Top Pro & Con Arguments
School uniforms deter crime and increase student safety.
In Long Beach, California, after two years of a district-wide K-8 mandatory uniform policy, reports of assault and battery in the district’s schools decreased by 34%, assault with a deadly weapon dropped by 50%, fighting incidents went down by 51%, sex offenses were cut by 74%, robbery dropped by 65%, possession of weapons (or weapon “look-alikes”) decreased by 52%, possession of drugs went down by 69%, and vandalism was lowered by 18%. 
One year after Sparks Middle School in Nevada instituted a uniform policy, school police data showed a 63% drop in police log reports, and decreases were also noted in gang activity, student fights, graffiti, property damage, and battery. A peer-reviewed study found that schools with uniform policies had 12% fewer firearm-related incidents and 15% fewer drug-related incidents than schools without uniforms.  
School uniforms also prevent students from concealing weapons under baggy clothing, make it easier to keep track of students on field trips, and make intruders on campus more visible. Frank Quatrone, superintendent in the Lodi school district of New Jersey, states, “When you have students dressed alike, you make them safer. If someone were to come into a building, the intruder could easily be recognized.”  
Further, school uniforms create a level playing field among students, reducing peer pressure and bullying. When all students are dressed alike, competition between students over clothing choices and the teasing of those who are dressed in less expensive or less fashionable outfits can be eliminated. Research by the Schoolwear Association found that 83% of teachers thought “a good school uniform… could prevent bullying based on appearance or economic background.” Arminta Jacobson, Founder and Director of the Center for Parent Education at the University of North Texas, states that uniforms put “all kids on the same playing field in terms of their appearance. I think it probably gives them a sense of belonging and a feeling of being socially accepted.”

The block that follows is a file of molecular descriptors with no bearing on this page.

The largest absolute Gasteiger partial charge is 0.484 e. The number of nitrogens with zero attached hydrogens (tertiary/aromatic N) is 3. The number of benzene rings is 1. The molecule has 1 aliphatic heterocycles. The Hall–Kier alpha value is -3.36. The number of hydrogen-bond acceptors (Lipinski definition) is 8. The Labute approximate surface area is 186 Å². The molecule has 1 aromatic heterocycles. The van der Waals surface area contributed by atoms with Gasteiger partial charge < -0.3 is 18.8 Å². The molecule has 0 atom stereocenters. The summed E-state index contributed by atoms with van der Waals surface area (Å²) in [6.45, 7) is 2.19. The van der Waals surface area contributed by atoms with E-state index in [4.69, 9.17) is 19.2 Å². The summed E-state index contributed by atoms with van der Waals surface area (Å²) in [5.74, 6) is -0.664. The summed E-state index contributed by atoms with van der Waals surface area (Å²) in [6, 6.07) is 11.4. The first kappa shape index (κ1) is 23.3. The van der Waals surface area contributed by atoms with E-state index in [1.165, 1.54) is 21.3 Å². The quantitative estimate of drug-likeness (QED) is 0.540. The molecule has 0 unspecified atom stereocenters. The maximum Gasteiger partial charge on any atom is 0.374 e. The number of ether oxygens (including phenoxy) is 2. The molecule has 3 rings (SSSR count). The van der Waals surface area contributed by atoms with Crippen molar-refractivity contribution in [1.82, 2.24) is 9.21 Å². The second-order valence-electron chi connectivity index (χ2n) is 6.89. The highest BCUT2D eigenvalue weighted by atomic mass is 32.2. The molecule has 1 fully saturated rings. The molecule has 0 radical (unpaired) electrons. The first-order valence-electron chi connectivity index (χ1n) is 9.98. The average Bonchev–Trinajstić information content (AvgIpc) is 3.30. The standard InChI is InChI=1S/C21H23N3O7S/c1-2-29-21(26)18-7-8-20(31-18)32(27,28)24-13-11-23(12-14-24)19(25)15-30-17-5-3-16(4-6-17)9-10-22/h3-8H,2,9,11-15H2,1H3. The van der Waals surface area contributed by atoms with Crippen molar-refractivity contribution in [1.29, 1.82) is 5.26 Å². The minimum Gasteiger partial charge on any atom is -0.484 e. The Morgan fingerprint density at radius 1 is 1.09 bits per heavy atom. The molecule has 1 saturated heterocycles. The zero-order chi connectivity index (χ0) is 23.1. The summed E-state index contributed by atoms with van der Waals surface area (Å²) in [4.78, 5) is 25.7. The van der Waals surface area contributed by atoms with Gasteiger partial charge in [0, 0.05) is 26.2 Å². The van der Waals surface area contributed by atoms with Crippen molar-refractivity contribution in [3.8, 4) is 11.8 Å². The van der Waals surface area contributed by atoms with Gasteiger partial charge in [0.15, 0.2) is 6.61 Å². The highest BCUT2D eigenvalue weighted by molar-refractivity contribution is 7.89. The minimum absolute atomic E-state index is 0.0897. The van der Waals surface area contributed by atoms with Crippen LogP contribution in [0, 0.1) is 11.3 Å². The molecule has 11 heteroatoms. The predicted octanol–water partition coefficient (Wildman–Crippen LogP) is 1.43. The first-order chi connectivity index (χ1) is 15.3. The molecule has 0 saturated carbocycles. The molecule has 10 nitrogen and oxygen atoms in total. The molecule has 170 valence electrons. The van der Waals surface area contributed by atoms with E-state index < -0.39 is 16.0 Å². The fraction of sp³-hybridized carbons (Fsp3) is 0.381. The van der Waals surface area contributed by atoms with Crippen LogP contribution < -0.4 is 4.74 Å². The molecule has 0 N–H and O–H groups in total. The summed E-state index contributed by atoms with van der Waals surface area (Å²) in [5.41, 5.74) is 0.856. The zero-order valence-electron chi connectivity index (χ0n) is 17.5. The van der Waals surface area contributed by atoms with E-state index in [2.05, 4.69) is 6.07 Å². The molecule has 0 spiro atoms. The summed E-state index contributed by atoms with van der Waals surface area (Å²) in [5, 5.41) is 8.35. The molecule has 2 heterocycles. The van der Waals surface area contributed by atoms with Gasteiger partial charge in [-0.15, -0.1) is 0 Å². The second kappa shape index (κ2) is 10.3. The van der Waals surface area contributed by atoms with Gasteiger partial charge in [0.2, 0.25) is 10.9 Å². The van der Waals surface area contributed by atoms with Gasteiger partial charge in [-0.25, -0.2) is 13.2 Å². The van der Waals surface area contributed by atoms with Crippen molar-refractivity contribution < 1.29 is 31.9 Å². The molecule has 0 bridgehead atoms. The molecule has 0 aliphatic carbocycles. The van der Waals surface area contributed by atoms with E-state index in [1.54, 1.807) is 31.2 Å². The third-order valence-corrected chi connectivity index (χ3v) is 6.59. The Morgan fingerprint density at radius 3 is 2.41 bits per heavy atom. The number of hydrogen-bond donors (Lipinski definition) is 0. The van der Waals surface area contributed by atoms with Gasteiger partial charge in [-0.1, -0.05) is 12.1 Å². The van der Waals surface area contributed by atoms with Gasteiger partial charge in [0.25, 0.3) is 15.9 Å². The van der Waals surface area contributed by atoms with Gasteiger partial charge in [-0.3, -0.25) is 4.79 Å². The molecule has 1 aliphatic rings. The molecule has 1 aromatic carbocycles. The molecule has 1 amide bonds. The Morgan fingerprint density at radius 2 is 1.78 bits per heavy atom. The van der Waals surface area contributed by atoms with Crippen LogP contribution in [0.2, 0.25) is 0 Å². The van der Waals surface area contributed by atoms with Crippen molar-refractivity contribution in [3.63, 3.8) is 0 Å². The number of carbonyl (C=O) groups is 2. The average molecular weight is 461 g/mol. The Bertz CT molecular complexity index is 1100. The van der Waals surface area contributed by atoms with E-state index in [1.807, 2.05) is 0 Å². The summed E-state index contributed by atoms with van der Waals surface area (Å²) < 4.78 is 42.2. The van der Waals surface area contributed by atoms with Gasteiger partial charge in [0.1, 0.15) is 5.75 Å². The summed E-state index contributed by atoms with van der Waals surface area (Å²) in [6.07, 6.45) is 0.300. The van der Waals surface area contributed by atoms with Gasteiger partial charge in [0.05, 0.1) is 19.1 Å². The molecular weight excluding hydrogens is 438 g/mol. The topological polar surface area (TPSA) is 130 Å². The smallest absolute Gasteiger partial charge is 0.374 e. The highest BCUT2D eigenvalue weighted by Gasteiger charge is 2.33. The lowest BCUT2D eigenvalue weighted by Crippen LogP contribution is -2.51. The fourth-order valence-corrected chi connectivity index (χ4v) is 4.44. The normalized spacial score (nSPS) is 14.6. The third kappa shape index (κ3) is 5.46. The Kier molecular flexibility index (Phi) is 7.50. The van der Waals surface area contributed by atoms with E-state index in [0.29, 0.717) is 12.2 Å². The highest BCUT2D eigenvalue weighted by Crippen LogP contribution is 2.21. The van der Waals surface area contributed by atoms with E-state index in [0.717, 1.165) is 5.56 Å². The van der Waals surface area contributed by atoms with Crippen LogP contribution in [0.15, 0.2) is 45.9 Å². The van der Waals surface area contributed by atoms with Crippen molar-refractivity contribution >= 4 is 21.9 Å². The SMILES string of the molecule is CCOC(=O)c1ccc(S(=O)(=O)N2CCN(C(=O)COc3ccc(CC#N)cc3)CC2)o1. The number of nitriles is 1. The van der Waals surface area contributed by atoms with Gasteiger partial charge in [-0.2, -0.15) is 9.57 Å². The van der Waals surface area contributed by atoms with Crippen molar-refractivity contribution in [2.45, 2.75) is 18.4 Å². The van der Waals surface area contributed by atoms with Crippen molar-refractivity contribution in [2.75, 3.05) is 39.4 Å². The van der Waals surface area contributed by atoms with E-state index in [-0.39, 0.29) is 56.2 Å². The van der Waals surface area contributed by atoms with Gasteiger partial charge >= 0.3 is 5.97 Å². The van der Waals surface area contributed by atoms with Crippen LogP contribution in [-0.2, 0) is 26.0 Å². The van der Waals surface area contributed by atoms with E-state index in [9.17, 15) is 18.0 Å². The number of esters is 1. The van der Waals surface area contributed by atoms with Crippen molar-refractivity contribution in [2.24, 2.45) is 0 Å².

And, school uniforms prevent the display of gang colors and insignia, reducing gang activity and pressure to join on school property. The U.S. Department of Education’s Manual on School Uniforms stated that uniform policies can “prevent gang members from wearing gang colors and insignia at school” in order to “encourage a safe environment.” Educators in the Long Beach Unified School District have speculated that the sharp reduction in crime following the introduction of school uniforms was a result of gang conflicts being curbed. Osceola County, Florida School Board member Jay Wheeler reports that the county’s schools had a 46% drop in gang activity after their first full school year with a mandatory K-12 uniform policy. Wheeler explains that “clothing is integral to gang culture… Imagine a U.S. Armed Forces recruiter out of uniform trying to recruit new soldiers; the success rate goes down. The same applies to gang recruitment.”     Read More